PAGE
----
Instant Payment Services as a Competitive Advantage

    Small businesses and some individual members may prefer real-time payments

    In the mid-70s, the pizza chain Domino’s grew at an astonishing pace, thanks in part to a 30-minute delivery guarantee that set the company apart from competitors. Today, consumers still demand quick, reliable service—expecting one-day delivery of packages and meals ready in the time it takes to move from the drive-through intercom to the pickup window. The “need for speed” has also entered the financial arena with payment apps that move funds from one account to another and online payments that can be scheduled for overnight settlement.

    The July 2023 launch of FedNow, the Federal Reserve’s new instant payment service, provided a new opportunity for more credit unions to offer a competitive, increasingly popular service to members—real-time, instant payments.

    The demand for real-time payments is growing throughout the world, with 79 countries offering at least one instant payment service compared to 14 countries eight years ago. In the U.S., the momentum is growing among financial institutions of all sizes. The Federal Reserve announced that FedNow had reached a new milestone with 108 participating organizations sending and receiving on the network as of early October; however, some credit unions and smaller financial institutions have been hesitant to pursue instant payments due to liquidity management challenges.

    “FedNow is attractive to credit unions because funds flow through the Federal Reserve Bank system, and the combination of a liquidity management tool and 24-hour/365-day access to the master account streamlines the process and does not require prefunding,” said NAFCU’s Senior Counsel for Research and Policy Andrew Morris, NCCO. “Common concerns include potential fraud risk and uncertainty regarding member demand, but the Fed has alluded that upgrades will include additional tools to manage fraud and future directory functionality to improve the payment experience.”

    There were 13 credit unions that were identified by the Fed as early adopters that were ready and certified to use the system when FedNow launched. Results from NAFCU’s 2023 Report on Credit Unions indicate that 38% of credit unions are considering joining in a receive-only capacity and 31% are considering joining with both send and receive capabilities. Among respondents, those with $1 billion or more in total assets were more likely to consider becoming a FedNow participant.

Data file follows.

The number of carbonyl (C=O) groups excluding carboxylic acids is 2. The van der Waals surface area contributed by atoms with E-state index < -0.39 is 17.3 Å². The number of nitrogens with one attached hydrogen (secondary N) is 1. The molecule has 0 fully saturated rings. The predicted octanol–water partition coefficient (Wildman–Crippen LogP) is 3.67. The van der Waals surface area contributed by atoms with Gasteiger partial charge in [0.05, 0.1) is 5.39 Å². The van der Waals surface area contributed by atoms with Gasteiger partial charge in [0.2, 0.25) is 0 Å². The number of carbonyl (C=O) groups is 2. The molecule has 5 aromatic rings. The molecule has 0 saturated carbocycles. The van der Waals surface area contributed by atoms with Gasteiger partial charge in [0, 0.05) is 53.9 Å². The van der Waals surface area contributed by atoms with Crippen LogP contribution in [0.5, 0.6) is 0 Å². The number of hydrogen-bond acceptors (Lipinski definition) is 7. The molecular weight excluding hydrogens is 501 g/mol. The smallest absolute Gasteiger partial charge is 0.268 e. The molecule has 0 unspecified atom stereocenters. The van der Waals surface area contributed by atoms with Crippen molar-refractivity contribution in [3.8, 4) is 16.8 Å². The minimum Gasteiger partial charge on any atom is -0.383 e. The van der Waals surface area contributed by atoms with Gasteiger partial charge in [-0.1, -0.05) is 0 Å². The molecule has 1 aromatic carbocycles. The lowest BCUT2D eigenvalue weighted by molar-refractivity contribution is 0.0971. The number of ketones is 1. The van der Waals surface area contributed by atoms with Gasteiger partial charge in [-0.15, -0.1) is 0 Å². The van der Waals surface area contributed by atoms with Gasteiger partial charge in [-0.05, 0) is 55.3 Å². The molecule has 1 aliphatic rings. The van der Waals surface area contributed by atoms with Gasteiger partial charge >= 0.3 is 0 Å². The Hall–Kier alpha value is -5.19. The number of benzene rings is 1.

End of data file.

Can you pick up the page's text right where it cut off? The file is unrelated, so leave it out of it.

For credit unions not currently planning to become a FedNow participant, the two most commonly cited reasons for not adopting the service were lack of resources and staffing (58%), followed by lack of member demand (33%). Notably, a quarter of respondents said that liquidity management risk was a primary concern behind the decision not to adopt, despite the service offering a real-time liquidity management tool.

    “The benefits of an instant payment service depend on the credit union’s vision and how it fits into the overall strategy for payment services,” said Morris. “Some businesses operated by or used by members can benefit from instant payments and some consumers may like the increased control over funds going in and out of their accounts, but other credit union members may be satisfied with existing electronic payment options.” The decision to adopt FedNow requires a careful evaluation of the organization’s goals and expectations of its members, he added.

    Managing fraud risk will always be a challenge with real-time, irrevocable payments, but there are tools that can monitor trends or place limits on the value of funds that can be transferred, and processes that enable senders and recipients to acknowledge and verify transfers, said Morris. “Some credit unions may initially offer the FedNow service to business members, who may have a lower risk profile, as the organization evaluates the best ways to mitigate fraud risk at the consumer level.”

    Certification for use of FedNow includes executing an agreement to meet compliance and technical standards to securely access the payment system, said Morris. “Most credit unions will access FedNow through third party service providers,” he said. “This will allow the credit unions to focus on their core services rather than the specialized infrastructure needed to access FedNow.”

    The best step to take now is the education of credit union leaders, suggested Morris. “NAFCU has a FedNow resource page [] that includes webinars, articles and tools that credit unions can use,” he said. The next step is to determine if the organization has the operational bandwidth to implement, monitor and manage the service. Credit unions should evaluate all operational and technical aspects associated with offering the service to members, whether through online portals or mobile interfaces, he said. “Talk to credit unions members to see if introduction of an instant payment service makes sense,” said Morris. Even if members are not interested now, continue learning and evaluating their payment needs. “While members may not demand the service now, consumer expectations change over time, and demand may grow,” he said. “In other countries, where real-time, instant payments have been around for a while, studies have shown that these payments have been gaining market share.”